Baby boomers have spent much of their lives expecting to have things their way. Just because the vanguard of the generation is approaching 70 doesn’t mean that will change.

The government estimates that between 200,000 and 300,000 people are retiring each month.

One in eight people in the U.S. is over 65. By 2030, that ratio will be one in five.

Numbers like that have consequences, including retirement security, housing and care. It is — pardon the pun — a booming business. There are many companies and organizations that provide independent living, assisted living, nursing and memory care facilities.

Planning is Key

Although recent retirees might not plan to move out of their homes soon, research should be part of everyone’s plan.

“Most people are going to want to stay in their homes,” says Janet Borton, the administrator of Covington Ladies Home, a personal care facility housed in a 19th-century mansion in the city’s Licking River Historic District.

“But the impact of that on long-term care is that many people are going to come to us in worse shape.”

That is a concern, and a reason why planning for long-term care should be part of the discussion in each family.

As with any life-changing event, it helps to have expert advice from people who have experience.

On the website of Atria Senior Living, a private company that runs Highland Crossing in Fort Wright and Summit Hills in Crestview Hills, is a link to “Having the Talk.”

Fear of losing one’s independence is natural for elderly people, but Borton says there are advantages to moving to a facility sooner rather than later.

“(The person) would have assimilated, they would make friends, become comfortable, get in the flow of the home and it wouldn’t be a difficult transition,” she says.

At Covington Ladies Home, for example, the 32 women who live there have at least one thing in common.

“You have to be able to walk,” Borton says. “You can’t be in a wheelchair because of our building.

“They’re all different — as young as 62 and as old as 98; she’ll be 99 in August and I don’t expect her to go anywhere else soon.”



Spectrum of Care

Atria offers independent and assisted living options, plus memory care at Summit Hills. The company, which has properties in 27 states, is aware of the demographics.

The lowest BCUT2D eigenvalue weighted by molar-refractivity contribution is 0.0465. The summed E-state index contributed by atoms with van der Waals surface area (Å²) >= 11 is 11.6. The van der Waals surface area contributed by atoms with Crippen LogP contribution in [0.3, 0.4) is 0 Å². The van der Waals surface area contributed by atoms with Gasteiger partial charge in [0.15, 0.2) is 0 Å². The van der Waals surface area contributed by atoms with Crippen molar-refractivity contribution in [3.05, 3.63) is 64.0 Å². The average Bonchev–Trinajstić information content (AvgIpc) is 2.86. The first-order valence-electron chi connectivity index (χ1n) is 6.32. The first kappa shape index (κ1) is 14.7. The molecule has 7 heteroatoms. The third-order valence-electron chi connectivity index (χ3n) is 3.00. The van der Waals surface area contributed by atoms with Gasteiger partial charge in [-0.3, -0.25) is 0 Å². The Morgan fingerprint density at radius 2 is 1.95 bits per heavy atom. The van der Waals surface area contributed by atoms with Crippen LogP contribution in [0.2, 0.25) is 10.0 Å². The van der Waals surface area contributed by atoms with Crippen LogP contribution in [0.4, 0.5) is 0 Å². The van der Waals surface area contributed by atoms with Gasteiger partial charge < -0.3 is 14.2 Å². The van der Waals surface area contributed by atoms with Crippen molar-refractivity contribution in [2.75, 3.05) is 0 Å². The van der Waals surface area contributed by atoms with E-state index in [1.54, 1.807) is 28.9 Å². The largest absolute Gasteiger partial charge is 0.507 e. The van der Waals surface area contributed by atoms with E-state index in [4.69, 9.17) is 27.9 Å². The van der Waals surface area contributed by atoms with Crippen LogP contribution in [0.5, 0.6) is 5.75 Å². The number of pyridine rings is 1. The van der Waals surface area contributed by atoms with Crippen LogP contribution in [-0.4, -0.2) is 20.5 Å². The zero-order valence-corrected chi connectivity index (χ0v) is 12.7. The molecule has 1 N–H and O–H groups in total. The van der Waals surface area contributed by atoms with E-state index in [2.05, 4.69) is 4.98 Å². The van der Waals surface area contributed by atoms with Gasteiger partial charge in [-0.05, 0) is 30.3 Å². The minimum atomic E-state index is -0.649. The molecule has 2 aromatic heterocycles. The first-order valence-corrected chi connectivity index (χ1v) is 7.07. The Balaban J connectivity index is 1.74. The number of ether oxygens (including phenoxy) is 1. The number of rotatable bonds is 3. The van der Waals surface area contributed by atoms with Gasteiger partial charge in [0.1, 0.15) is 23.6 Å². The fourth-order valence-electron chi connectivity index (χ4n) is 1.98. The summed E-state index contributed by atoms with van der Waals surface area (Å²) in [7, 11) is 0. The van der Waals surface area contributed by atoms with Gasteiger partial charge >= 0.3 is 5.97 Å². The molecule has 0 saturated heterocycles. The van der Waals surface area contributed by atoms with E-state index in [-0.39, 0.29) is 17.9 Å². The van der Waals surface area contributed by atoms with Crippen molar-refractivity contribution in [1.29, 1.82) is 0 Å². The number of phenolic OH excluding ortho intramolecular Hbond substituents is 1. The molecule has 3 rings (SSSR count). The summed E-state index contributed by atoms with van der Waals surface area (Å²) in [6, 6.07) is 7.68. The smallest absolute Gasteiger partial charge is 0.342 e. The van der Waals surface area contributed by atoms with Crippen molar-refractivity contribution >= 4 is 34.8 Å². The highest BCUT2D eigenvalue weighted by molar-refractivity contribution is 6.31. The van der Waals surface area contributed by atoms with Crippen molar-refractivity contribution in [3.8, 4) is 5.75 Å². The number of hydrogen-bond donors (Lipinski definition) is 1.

“We are currently in the process of building one community,” says Suzanne Dean, regional vice president of the Midwest Region. “As a company, we will continually evaluate the needs of the growing senior population.”

In addition to buildings, more caregivers will be needed if the number of residents begins to climb sharply.

“Recruiting and retaining knowledgeable, experienced employees is a top priority for Atria,” Dean says. “While we don’t have a specific number to share, staffing needs are examined on a community by community basis.”



Different Amenities

The good news for incoming seniors is that they have options. If they are tired of maintaining a house, independent living facilities offer the amenities of their own home without the obligations. If they need help with daily care, transportation or just want someone the keep on eye on them, assisted living might be the best choice.

Borton hopes those options remain available. The administrator, whose first paying job was taking care of an elderly neighbor, has been in the field for most of her life.

“(I hope) that we keep our commitment to seniors, that people aren’t caught off guard when they’re facing their retirement years,” Borton says. “I’m in that boat, I’m in my 50s. Don’t have that expectation, then start talking about pulling away services that we’ve worked our whole lives for.

“I fully expect to get Medicare when I retire, I fully expect to get my Social Security. There’s a reason we started those things. As a nation, we agreed that we don’t want to see seniors eating cat food.”

Borton won’t get an argument from her baby boomer brethren, who are watching the national debate over the cost of those programs. But money alone doesn’t guarantee quality care. It takes people like her who are committed to the cause.

“We have a mission here,” she says. “We’re not perfect, but we try. If you know you’re doing the right thing, it does resonate, and I think you do feel pretty good at the end of the day.”